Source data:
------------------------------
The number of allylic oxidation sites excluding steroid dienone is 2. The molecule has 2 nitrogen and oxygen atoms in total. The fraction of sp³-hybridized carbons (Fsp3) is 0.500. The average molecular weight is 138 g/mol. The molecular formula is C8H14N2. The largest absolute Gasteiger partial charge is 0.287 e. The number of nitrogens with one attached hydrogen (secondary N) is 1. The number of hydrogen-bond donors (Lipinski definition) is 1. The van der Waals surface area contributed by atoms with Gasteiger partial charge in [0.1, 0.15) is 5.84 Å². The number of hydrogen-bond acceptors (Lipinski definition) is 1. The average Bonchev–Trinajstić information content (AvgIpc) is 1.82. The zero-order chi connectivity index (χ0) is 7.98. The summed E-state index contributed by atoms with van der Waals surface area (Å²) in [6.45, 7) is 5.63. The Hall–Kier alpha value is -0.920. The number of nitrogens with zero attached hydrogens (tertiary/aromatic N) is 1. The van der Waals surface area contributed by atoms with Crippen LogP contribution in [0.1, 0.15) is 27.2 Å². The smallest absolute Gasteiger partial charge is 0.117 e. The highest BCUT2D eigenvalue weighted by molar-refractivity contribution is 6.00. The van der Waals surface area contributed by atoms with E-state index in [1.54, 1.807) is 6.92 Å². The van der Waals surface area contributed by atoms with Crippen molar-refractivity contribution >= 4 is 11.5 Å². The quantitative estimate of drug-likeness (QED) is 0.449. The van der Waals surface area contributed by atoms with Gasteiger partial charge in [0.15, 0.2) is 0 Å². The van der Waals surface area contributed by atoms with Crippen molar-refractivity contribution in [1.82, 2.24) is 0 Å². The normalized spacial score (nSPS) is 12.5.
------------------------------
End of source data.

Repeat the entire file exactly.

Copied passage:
The number of allylic oxidation sites excluding steroid dienone is 2. The molecule has 2 nitrogen and oxygen atoms in total. The fraction of sp³-hybridized carbons (Fsp3) is 0.500. The average molecular weight is 138 g/mol. The molecular formula is C8H14N2. The largest absolute Gasteiger partial charge is 0.287 e. The number of nitrogens with one attached hydrogen (secondary N) is 1. The number of hydrogen-bond donors (Lipinski definition) is 1. The van der Waals surface area contributed by atoms with Gasteiger partial charge in [0.1, 0.15) is 5.84 Å². The number of hydrogen-bond acceptors (Lipinski definition) is 1. The average Bonchev–Trinajstić information content (AvgIpc) is 1.82. The zero-order chi connectivity index (χ0) is 7.98. The summed E-state index contributed by atoms with van der Waals surface area (Å²) in [6.45, 7) is 5.63. The Hall–Kier alpha value is -0.920. The number of nitrogens with zero attached hydrogens (tertiary/aromatic N) is 1. The van der Waals surface area contributed by atoms with Crippen LogP contribution in [0.1, 0.15) is 27.2 Å². The smallest absolute Gasteiger partial charge is 0.117 e. The highest BCUT2D eigenvalue weighted by molar-refractivity contribution is 6.00. The van der Waals surface area contributed by atoms with E-state index in [1.54, 1.807) is 6.92 Å². The van der Waals surface area contributed by atoms with Crippen molar-refractivity contribution >= 4 is 11.5 Å². The quantitative estimate of drug-likeness (QED) is 0.449. The van der Waals surface area contributed by atoms with Gasteiger partial charge in [0.15, 0.2) is 0 Å². The van der Waals surface area contributed by atoms with Crippen molar-refractivity contribution in [1.82, 2.24) is 0 Å². The normalized spacial score (nSPS) is 12.5.